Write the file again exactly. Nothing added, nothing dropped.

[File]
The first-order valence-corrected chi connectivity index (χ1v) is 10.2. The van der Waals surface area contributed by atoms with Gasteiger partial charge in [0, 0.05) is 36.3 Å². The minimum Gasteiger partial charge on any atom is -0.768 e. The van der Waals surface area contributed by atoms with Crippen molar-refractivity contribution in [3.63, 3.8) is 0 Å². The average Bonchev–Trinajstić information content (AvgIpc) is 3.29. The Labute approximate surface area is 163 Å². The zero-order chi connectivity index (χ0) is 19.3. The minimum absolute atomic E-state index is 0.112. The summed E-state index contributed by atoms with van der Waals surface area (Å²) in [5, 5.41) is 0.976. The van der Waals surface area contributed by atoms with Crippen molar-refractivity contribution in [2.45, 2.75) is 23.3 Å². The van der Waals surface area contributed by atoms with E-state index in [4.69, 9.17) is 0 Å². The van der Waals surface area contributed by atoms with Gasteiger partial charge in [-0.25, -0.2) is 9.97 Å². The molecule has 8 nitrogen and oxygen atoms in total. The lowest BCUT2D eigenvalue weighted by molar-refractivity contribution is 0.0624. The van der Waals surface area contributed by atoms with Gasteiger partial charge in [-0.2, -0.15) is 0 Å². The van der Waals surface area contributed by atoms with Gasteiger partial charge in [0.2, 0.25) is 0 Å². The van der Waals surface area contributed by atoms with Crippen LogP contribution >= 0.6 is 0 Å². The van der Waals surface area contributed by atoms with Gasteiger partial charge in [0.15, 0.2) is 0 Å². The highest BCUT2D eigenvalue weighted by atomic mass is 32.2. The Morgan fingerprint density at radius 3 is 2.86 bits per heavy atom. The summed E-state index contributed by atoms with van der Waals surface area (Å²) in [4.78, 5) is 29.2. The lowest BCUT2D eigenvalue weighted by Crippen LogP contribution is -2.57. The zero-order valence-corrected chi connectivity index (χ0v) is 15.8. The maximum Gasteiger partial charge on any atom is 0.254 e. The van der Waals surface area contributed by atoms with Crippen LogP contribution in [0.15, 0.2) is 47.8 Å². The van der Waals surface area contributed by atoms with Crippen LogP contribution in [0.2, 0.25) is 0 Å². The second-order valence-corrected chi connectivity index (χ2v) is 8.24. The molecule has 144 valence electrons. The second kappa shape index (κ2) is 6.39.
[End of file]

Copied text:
The first-order valence-corrected chi connectivity index (χ1v) is 10.2. The van der Waals surface area contributed by atoms with Gasteiger partial charge in [0, 0.05) is 36.3 Å². The minimum Gasteiger partial charge on any atom is -0.768 e. The van der Waals surface area contributed by atoms with Crippen molar-refractivity contribution in [3.63, 3.8) is 0 Å². The average Bonchev–Trinajstić information content (AvgIpc) is 3.29. The Labute approximate surface area is 163 Å². The zero-order chi connectivity index (χ0) is 19.3. The minimum absolute atomic E-state index is 0.112. The summed E-state index contributed by atoms with van der Waals surface area (Å²) in [5, 5.41) is 0.976. The van der Waals surface area contributed by atoms with Crippen molar-refractivity contribution in [2.45, 2.75) is 23.3 Å². The van der Waals surface area contributed by atoms with E-state index in [4.69, 9.17) is 0 Å². The van der Waals surface area contributed by atoms with Gasteiger partial charge in [-0.25, -0.2) is 9.97 Å². The molecule has 8 nitrogen and oxygen atoms in total. The lowest BCUT2D eigenvalue weighted by molar-refractivity contribution is 0.0624. The van der Waals surface area contributed by atoms with Gasteiger partial charge in [-0.2, -0.15) is 0 Å². The van der Waals surface area contributed by atoms with Gasteiger partial charge in [0.2, 0.25) is 0 Å². The van der Waals surface area contributed by atoms with Crippen LogP contribution >= 0.6 is 0 Å². The van der Waals surface area contributed by atoms with Gasteiger partial charge in [0.15, 0.2) is 0 Å². The highest BCUT2D eigenvalue weighted by atomic mass is 32.2. The Morgan fingerprint density at radius 3 is 2.86 bits per heavy atom. The summed E-state index contributed by atoms with van der Waals surface area (Å²) in [4.78, 5) is 29.2. The lowest BCUT2D eigenvalue weighted by Crippen LogP contribution is -2.57. The zero-order valence-corrected chi connectivity index (χ0v) is 15.8. The maximum Gasteiger partial charge on any atom is 0.254 e. The van der Waals surface area contributed by atoms with Crippen LogP contribution in [0.15, 0.2) is 47.8 Å². The van der Waals surface area contributed by atoms with Crippen LogP contribution in [0.2, 0.25) is 0 Å². The second-order valence-corrected chi connectivity index (χ2v) is 8.24. The molecule has 144 valence electrons. The second kappa shape index (κ2) is 6.39.